Virgilio Martinez, the Peruvian chef from Netflix docu-series Chef's Table, was accosted at the Los Angeles International Airport for carrying frozen piranhas.
Martinez came from his home country Peru and was passing through routine customs check-up at the LAX when he was stopped by customs officers who inspected his duffel bag and found 40 vacuum-packed, frozen piranhas.
Airport Joke Gave Him Away
First, the customs officials at the airport asked him what was inside his bag.
"Bones. Flesh," Martinez jokingly replied.
His joke prompted officials to further question him. The officers took him to a private room and asked more information on what he intended to do with the exotic fish.
"I was extremely obsessed about bringing piranhas because we serve piranhas in the Amazon at Central, so I said, 'Guys, why not take a risk to bring piranhas to L.A.?" Martinez said.
Martinez showed his cookbook to the customs officials as he explained that he will cook and serve the piranhas for dinner at Somni and Vespertine fine dining restaurants as part of the Food Bowl festival in Los Angeles.
The month-long citywide food festival features hundreds of events across Los Angeles that will showcase local favorites and world-renowned chefs. The Food Bowl will host a mix of dinners, parties, tours, pop-ups, classes, and a five-day night market at Grand Park.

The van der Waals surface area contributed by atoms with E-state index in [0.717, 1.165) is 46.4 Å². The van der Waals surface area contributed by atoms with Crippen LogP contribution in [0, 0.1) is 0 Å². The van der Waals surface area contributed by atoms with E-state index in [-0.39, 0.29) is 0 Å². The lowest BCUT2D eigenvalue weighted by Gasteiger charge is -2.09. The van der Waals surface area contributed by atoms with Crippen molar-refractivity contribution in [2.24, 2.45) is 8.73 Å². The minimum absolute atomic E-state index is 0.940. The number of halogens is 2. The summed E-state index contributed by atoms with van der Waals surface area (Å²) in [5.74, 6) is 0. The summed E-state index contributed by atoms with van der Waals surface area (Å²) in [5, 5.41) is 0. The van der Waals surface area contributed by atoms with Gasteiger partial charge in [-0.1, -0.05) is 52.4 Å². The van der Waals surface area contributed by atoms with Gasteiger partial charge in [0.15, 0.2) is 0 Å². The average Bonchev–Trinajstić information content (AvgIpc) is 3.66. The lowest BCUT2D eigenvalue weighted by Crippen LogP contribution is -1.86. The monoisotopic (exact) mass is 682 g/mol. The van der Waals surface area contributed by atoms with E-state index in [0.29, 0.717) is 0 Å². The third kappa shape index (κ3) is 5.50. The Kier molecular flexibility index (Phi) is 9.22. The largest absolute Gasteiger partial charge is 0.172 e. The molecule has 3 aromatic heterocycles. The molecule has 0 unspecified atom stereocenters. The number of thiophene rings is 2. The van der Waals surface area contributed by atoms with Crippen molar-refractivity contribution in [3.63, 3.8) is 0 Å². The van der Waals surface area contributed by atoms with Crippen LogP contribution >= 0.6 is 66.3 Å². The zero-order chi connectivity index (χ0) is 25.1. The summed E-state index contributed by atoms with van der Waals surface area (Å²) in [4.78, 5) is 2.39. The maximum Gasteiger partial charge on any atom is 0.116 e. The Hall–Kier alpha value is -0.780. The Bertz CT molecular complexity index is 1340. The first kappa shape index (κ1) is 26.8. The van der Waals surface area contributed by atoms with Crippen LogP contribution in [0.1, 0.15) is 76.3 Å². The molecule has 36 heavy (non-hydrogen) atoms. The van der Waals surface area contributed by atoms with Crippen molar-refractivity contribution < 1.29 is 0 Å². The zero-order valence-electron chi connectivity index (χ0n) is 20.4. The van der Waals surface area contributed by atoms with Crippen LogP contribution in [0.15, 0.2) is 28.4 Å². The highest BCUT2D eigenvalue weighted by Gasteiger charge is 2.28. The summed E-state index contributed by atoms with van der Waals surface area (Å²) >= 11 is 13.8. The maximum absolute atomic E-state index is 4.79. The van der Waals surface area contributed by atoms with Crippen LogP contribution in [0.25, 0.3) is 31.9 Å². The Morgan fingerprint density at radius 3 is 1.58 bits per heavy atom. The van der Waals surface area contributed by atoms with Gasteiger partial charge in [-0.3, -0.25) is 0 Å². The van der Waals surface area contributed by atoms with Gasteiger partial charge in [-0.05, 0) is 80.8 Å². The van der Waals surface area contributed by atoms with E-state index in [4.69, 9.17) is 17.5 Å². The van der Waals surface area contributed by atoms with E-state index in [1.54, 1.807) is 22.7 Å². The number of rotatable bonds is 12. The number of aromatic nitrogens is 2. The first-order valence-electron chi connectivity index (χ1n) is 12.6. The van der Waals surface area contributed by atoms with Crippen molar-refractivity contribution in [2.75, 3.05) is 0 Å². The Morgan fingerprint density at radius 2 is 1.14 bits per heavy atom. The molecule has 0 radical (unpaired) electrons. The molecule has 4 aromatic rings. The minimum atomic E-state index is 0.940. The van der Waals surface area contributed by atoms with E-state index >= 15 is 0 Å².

Martinez's ordeal ended as customs officials allowed him to bring in the piranhas that he made into a salad. Piranhas are commonly eaten in Peru, Brazil, and northeast South America.
The chef was featured in the third season of Chef's Table. His restaurant Central in Lima, Peru is regarded as Latin America's best restaurant. In 2018, he opened Ichu Peru in Hong Kong, a bistro-style restaurant that offers Peruvian comfort food.
Piranhas From South America
The South American continent is home to piranhas that earned the fearsome stereotype as vicious river monsters. They have lived in the continent for millions of years, currently inhabiting the freshwaters from the Orinoco River Basin in Venezuela up to the Paraná River in Argentina. Around 30 species inhabit the lakes and rivers of South America today.
While many piranhas have razor-sharp teeth and many are carnivorous, some species are actually vegetarian, like the piranha relatives red-bellied Pacu. Adult piranhas have a single row, interlocking tricuspid teeth with a pronounced crown that measures about 4 millimeters.
Contrary to the myth, piranhas only eat humans and capybaras or semiaquatic mammals when they are already dead.